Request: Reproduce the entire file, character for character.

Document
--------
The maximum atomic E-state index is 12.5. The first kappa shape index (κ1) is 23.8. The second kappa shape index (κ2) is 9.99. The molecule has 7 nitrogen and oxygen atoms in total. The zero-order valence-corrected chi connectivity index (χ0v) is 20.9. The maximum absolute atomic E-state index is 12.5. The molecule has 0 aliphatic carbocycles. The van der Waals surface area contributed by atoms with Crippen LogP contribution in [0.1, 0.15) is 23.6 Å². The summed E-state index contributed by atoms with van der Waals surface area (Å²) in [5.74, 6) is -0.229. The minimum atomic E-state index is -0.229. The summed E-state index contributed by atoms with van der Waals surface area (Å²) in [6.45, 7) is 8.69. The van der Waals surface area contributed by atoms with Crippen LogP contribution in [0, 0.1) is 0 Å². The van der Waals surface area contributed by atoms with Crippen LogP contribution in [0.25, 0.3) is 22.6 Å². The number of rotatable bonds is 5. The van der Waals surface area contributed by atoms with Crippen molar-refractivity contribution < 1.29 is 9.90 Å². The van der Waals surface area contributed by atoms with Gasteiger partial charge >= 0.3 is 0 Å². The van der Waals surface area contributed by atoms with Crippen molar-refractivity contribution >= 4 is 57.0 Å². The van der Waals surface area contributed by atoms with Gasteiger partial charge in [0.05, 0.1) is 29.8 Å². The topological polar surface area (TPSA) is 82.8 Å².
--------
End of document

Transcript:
The maximum atomic E-state index is 12.5. The first kappa shape index (κ1) is 23.8. The second kappa shape index (κ2) is 9.99. The molecule has 7 nitrogen and oxygen atoms in total. The zero-order valence-corrected chi connectivity index (χ0v) is 20.9. The maximum absolute atomic E-state index is 12.5. The molecule has 0 aliphatic carbocycles. The van der Waals surface area contributed by atoms with Crippen LogP contribution in [0.1, 0.15) is 23.6 Å². The summed E-state index contributed by atoms with van der Waals surface area (Å²) in [5.74, 6) is -0.229. The minimum atomic E-state index is -0.229. The summed E-state index contributed by atoms with van der Waals surface area (Å²) in [6.45, 7) is 8.69. The van der Waals surface area contributed by atoms with Crippen LogP contribution in [0, 0.1) is 0 Å². The van der Waals surface area contributed by atoms with Crippen LogP contribution in [0.25, 0.3) is 22.6 Å². The number of rotatable bonds is 5. The van der Waals surface area contributed by atoms with Crippen molar-refractivity contribution < 1.29 is 9.90 Å². The van der Waals surface area contributed by atoms with Gasteiger partial charge >= 0.3 is 0 Å². The van der Waals surface area contributed by atoms with Crippen molar-refractivity contribution >= 4 is 57.0 Å². The van der Waals surface area contributed by atoms with Gasteiger partial charge in [0.05, 0.1) is 29.8 Å². The topological polar surface area (TPSA) is 82.8 Å².